SME Performance
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SME Performance

Separating Myth from Reality

John Watson

The performance of Small and Medium-sized Enterprises (SMEs) has been a subject of continual interest to both researchers and practitioners. This enlightening book investigates the pitfalls which have affected the assessment of SME performance in much of the past research.
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Chapter 3: The Effects of Age, Size, Industry and the Economy on SME Failure Rates

John Watson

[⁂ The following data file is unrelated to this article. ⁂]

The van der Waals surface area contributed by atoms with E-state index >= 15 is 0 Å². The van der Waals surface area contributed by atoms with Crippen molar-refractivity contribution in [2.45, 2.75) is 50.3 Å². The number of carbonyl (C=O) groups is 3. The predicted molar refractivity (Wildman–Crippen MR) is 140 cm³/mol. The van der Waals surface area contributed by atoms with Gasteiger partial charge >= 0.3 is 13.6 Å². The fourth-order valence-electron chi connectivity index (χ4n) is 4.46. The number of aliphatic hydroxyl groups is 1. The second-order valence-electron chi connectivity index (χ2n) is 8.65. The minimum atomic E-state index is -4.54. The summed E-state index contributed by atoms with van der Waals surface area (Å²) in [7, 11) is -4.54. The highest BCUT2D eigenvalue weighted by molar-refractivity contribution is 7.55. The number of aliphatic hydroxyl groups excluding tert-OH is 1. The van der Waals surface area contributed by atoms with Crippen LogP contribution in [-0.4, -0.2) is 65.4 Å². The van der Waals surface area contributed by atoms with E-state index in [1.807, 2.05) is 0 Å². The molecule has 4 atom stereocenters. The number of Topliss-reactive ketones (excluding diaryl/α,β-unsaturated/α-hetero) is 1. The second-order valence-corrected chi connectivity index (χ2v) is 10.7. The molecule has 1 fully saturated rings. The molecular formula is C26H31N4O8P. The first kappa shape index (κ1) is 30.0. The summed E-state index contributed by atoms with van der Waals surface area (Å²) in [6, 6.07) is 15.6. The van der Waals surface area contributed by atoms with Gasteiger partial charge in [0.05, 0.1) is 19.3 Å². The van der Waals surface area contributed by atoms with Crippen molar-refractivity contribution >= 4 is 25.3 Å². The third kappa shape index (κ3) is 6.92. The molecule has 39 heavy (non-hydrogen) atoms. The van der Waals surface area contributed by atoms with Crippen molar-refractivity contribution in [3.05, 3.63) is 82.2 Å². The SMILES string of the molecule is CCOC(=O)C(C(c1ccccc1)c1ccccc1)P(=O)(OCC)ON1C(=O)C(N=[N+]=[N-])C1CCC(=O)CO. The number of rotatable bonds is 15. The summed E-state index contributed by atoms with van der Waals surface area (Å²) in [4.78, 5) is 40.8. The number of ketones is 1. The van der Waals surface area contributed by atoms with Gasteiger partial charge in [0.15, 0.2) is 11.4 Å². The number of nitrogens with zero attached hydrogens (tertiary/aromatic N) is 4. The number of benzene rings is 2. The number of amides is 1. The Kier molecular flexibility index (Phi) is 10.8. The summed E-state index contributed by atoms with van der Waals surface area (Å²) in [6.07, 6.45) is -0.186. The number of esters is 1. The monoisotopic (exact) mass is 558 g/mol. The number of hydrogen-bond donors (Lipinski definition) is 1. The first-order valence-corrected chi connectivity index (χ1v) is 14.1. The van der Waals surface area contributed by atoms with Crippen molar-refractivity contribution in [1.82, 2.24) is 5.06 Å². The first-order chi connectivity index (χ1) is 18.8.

INTRODUCTION The previous chapter reviewed some of the more commonly used measures of SME success and failure and showed how reported failure rates can vary substantially depending on the definition of failure used. The broader the definition, the higher the likely failure rate; the narrower the definition, the lower the likely failure rate. While each of the definitions has certain strengths, none is clearly superior. Further, the results of prior studies suggest that reported failure rates (even where the same definition is used) can vary substantially. For example, the annual bankruptcy rates reported in Chapter 2 range from 0.7% to 1.8%, with business closure rates ranging from 3.9% to 16%. This large variance in reported failure rates must surely confuse policy makers and others interested in the SME sector. This chapter will consider some of the potential reasons for these differences, in particular, age, size, industry and the state of the economy. 3.1 THE EFFECT OF AGE Most studies of SME failure have found that a business is at greatest risk in its first few years. Jovanovic (1982) argued that younger firms are more likely to fail because they face greater variability in their cost functions while they learn about their industry and management capabilities. The efficient grow and survive; the inefficient decline and fail. For this reason, younger firms are less likely to survive than older ones. There have been numerous studies confirming this proposition: Stewart and Gallagher (1986); Evans (1987); Bates and Nucci (1989); and Dunne, Roberts and...

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